We all know that for optimum heart health we need to eat a healthy diet, exercise and not smoke. But little things you do every day can also have a big impact on the most important muscle in your body. Are you guilty of any of these seemingly innocent mistakes?
1. You fly off the handle. Do you suffer from regular bouts of rage or intense anger at home, at work or in traffic? If so, your angry temperament may be hurting more than the people around you. While moderate anger can be a good way to release tension, explosive anger or chronic bouts of rage can increase your risk of heart disease. Anger and anxiety have been shown to increase blood pressure, disrupt the electrical impulses of the heart and possibly speed up the process of atherosclerosis, a fatty build up in the arteries.
2. You sleep too much (or too little). Getting fewer than five—or more than nine—hours of sleep a night can hurt your heart because both extremes elevate blood pressure and levels of stress hormones. In fact, the Nurses’ Health Study of more than 71,000 women, ages 45 to 65, found that sleeping five or fewer hours each night increased the risk of coronary disease by a whopping 45%. Those who regularly slept nine or more hours had a 38% greater risk than those who slept eight hours—even after taking snoring and smoking in account.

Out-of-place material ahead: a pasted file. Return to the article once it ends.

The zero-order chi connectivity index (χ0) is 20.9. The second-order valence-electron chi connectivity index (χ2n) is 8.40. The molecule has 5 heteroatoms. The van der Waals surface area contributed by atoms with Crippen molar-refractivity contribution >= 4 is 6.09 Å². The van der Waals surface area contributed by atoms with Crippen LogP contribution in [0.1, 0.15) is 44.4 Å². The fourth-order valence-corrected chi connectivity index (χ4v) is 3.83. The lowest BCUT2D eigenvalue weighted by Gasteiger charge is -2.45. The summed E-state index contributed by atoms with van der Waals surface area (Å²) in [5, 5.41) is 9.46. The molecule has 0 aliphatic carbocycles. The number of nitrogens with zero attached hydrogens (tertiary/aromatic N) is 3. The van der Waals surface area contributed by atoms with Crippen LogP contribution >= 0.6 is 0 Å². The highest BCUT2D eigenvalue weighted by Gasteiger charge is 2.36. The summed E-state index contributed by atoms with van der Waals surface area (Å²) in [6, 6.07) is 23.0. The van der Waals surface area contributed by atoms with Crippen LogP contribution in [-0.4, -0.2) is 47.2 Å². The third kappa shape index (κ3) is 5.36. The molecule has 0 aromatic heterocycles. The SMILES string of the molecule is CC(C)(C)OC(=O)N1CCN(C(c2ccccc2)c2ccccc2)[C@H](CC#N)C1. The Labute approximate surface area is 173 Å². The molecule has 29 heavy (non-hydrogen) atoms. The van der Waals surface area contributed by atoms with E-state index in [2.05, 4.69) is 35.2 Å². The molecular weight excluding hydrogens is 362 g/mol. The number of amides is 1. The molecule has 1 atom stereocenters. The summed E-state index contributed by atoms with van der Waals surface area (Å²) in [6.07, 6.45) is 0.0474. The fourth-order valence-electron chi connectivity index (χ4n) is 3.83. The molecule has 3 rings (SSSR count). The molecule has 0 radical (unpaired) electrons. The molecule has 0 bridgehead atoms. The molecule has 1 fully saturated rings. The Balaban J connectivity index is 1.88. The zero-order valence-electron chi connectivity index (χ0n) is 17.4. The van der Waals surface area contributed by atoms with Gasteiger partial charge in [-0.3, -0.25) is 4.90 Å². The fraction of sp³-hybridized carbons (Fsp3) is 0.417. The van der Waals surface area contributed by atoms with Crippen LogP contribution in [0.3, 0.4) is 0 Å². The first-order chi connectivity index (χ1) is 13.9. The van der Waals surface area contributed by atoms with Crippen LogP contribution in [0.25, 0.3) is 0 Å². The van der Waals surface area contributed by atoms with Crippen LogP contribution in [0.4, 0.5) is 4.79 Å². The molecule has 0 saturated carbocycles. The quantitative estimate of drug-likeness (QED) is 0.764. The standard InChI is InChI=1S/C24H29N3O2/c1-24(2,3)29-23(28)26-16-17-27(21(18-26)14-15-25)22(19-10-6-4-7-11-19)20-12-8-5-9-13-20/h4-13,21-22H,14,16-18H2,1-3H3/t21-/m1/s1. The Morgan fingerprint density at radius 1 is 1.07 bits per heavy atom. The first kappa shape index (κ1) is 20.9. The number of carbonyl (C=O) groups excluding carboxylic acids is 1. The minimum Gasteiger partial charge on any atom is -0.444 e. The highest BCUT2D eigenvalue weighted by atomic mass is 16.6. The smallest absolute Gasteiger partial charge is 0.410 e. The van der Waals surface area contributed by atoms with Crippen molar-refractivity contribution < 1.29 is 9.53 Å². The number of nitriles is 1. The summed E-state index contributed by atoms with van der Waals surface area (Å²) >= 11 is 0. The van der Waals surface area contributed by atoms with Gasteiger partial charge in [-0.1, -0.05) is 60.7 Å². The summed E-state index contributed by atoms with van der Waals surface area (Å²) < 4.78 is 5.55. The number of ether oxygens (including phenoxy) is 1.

3. You don't floss regularly. You may think that regular flossing just helps keep your pearly whites in tip-top shape, but research shows that dental disease and cardiac health are correlated. Researchers believe that inflammation from gum disease allows bacteria to enter your mouth’s blood vessels, travel into the coronary artery vessels, and narrow their passages. This reduces blood flow, which hurts the heart. In fact, people with coronary artery disease are 38% more likely to also have gum disease. While research is still being done in this area, it's best to keep that mouth healthy!
4. You see the glass as half empty. Looking on the bright side isn't just about improving your mental state; it's also a boon to your heart. In a groundbreaking 2009 issue of the American Heart Association journal Circulation, researchers found that not only did optimism seem to protect against heart disease and death but also that pessimism seemed to increase the risk. Pessimists were more likely than optimists to have diabetes, high blood pressure, high cholesterol and suffer from depression (which has also been linked to poor heart health). Cynics are also more likely to be overweight, smoke and avoid exercise. All reason to start focusing on what's good in life, right?
5. You think secondhand smoke is no big deal. While the association between tobacco use and heart disease is undeniable, did you know that secondhand smoke also harm your heart? Constant exposure to secondhand smoke in the workplace or at home nearly doubles a person's risk of having a heart attack.